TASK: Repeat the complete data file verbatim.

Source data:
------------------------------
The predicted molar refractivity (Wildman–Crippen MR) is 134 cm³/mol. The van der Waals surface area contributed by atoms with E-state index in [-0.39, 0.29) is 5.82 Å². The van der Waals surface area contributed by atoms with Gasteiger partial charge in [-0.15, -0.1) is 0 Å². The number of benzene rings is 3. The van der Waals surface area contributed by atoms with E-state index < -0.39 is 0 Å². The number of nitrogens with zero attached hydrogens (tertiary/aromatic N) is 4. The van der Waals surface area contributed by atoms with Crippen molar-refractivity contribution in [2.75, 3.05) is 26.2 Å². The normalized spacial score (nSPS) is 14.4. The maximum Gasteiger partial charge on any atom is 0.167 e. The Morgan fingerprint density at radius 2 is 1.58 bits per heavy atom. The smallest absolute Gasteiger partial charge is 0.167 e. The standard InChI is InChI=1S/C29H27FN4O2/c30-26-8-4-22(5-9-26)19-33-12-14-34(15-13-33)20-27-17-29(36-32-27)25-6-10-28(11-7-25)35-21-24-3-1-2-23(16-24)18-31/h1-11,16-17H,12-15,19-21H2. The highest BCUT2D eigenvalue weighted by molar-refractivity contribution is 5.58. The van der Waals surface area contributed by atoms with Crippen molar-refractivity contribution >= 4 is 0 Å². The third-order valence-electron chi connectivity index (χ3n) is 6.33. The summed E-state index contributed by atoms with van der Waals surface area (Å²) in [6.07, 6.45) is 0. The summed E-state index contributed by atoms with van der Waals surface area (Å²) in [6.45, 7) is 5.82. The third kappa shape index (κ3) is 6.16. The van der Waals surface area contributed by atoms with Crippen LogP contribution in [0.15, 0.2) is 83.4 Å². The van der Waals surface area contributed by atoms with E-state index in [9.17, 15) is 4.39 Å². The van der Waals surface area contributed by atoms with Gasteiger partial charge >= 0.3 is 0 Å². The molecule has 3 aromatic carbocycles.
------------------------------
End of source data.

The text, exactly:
The predicted molar refractivity (Wildman–Crippen MR) is 134 cm³/mol. The van der Waals surface area contributed by atoms with E-state index in [-0.39, 0.29) is 5.82 Å². The van der Waals surface area contributed by atoms with Gasteiger partial charge in [-0.15, -0.1) is 0 Å². The number of benzene rings is 3. The van der Waals surface area contributed by atoms with E-state index < -0.39 is 0 Å². The number of nitrogens with zero attached hydrogens (tertiary/aromatic N) is 4. The van der Waals surface area contributed by atoms with Crippen molar-refractivity contribution in [2.75, 3.05) is 26.2 Å². The normalized spacial score (nSPS) is 14.4. The maximum Gasteiger partial charge on any atom is 0.167 e. The Morgan fingerprint density at radius 2 is 1.58 bits per heavy atom. The smallest absolute Gasteiger partial charge is 0.167 e. The standard InChI is InChI=1S/C29H27FN4O2/c30-26-8-4-22(5-9-26)19-33-12-14-34(15-13-33)20-27-17-29(36-32-27)25-6-10-28(11-7-25)35-21-24-3-1-2-23(16-24)18-31/h1-11,16-17H,12-15,19-21H2. The highest BCUT2D eigenvalue weighted by molar-refractivity contribution is 5.58. The van der Waals surface area contributed by atoms with Crippen molar-refractivity contribution >= 4 is 0 Å². The third-order valence-electron chi connectivity index (χ3n) is 6.33. The summed E-state index contributed by atoms with van der Waals surface area (Å²) in [6.07, 6.45) is 0. The summed E-state index contributed by atoms with van der Waals surface area (Å²) in [6.45, 7) is 5.82. The third kappa shape index (κ3) is 6.16. The van der Waals surface area contributed by atoms with Crippen LogP contribution in [0.15, 0.2) is 83.4 Å². The van der Waals surface area contributed by atoms with E-state index in [9.17, 15) is 4.39 Å². The van der Waals surface area contributed by atoms with Gasteiger partial charge >= 0.3 is 0 Å². The molecule has 3 aromatic carbocycles.